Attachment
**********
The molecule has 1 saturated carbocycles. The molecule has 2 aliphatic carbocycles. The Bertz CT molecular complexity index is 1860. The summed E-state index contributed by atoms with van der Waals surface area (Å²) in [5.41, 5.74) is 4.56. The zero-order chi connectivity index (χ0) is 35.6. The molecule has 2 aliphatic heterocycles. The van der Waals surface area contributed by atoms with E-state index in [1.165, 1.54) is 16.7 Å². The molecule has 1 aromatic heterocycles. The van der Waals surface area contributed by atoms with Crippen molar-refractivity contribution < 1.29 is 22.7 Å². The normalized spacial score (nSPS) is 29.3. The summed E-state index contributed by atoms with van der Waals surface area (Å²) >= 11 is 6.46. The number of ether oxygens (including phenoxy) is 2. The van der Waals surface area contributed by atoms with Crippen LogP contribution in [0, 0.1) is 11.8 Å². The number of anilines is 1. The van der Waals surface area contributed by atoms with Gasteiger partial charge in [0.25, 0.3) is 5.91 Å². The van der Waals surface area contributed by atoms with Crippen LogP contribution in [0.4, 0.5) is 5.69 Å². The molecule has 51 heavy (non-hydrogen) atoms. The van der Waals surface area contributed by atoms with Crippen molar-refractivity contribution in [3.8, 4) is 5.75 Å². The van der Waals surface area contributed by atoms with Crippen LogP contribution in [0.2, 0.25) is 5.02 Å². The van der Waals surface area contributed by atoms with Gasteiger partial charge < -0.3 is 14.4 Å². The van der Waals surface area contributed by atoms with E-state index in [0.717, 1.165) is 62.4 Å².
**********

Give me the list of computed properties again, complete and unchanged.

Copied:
The molecule has 1 saturated carbocycles. The molecule has 2 aliphatic carbocycles. The Bertz CT molecular complexity index is 1860. The summed E-state index contributed by atoms with van der Waals surface area (Å²) in [5.41, 5.74) is 4.56. The zero-order chi connectivity index (χ0) is 35.6. The molecule has 2 aliphatic heterocycles. The van der Waals surface area contributed by atoms with E-state index in [1.165, 1.54) is 16.7 Å². The molecule has 1 aromatic heterocycles. The van der Waals surface area contributed by atoms with Crippen molar-refractivity contribution < 1.29 is 22.7 Å². The normalized spacial score (nSPS) is 29.3. The summed E-state index contributed by atoms with van der Waals surface area (Å²) >= 11 is 6.46. The number of ether oxygens (including phenoxy) is 2. The van der Waals surface area contributed by atoms with Crippen LogP contribution in [0, 0.1) is 11.8 Å². The number of anilines is 1. The van der Waals surface area contributed by atoms with Gasteiger partial charge in [0.25, 0.3) is 5.91 Å². The van der Waals surface area contributed by atoms with Crippen LogP contribution in [0.4, 0.5) is 5.69 Å². The molecule has 51 heavy (non-hydrogen) atoms. The van der Waals surface area contributed by atoms with Crippen molar-refractivity contribution in [3.8, 4) is 5.75 Å². The van der Waals surface area contributed by atoms with Crippen LogP contribution in [0.2, 0.25) is 5.02 Å². The van der Waals surface area contributed by atoms with Gasteiger partial charge < -0.3 is 14.4 Å². The van der Waals surface area contributed by atoms with E-state index in [0.717, 1.165) is 62.4 Å².